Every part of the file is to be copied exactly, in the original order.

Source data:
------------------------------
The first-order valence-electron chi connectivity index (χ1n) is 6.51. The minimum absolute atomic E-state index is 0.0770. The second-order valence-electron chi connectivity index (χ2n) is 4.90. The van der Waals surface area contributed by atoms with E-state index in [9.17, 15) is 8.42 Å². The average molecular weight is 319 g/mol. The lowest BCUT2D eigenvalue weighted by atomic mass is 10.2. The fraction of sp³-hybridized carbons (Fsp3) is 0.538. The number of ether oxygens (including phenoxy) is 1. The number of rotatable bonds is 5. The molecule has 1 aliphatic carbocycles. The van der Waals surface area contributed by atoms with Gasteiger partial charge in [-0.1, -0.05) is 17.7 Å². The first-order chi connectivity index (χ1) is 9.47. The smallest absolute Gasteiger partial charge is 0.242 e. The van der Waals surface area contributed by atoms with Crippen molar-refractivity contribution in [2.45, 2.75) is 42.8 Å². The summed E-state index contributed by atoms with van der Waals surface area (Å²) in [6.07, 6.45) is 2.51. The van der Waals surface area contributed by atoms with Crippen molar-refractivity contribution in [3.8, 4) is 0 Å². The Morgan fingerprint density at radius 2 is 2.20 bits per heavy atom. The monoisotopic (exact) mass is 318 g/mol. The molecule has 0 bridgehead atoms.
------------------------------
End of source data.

The first-order valence-electron chi connectivity index (χ1n) is 6.51. The minimum absolute atomic E-state index is 0.0770. The second-order valence-electron chi connectivity index (χ2n) is 4.90. The van der Waals surface area contributed by atoms with E-state index in [9.17, 15) is 8.42 Å². The average molecular weight is 319 g/mol. The lowest BCUT2D eigenvalue weighted by atomic mass is 10.2. The fraction of sp³-hybridized carbons (Fsp3) is 0.538. The number of ether oxygens (including phenoxy) is 1. The number of rotatable bonds is 5. The molecule has 1 aliphatic carbocycles. The van der Waals surface area contributed by atoms with Gasteiger partial charge in [-0.1, -0.05) is 17.7 Å². The first-order chi connectivity index (χ1) is 9.47. The smallest absolute Gasteiger partial charge is 0.242 e. The van der Waals surface area contributed by atoms with Crippen molar-refractivity contribution in [2.45, 2.75) is 42.8 Å². The summed E-state index contributed by atoms with van der Waals surface area (Å²) in [6.07, 6.45) is 2.51. The van der Waals surface area contributed by atoms with Crippen molar-refractivity contribution in [3.8, 4) is 0 Å². The Morgan fingerprint density at radius 2 is 2.20 bits per heavy atom. The monoisotopic (exact) mass is 318 g/mol. The molecule has 0 bridgehead atoms.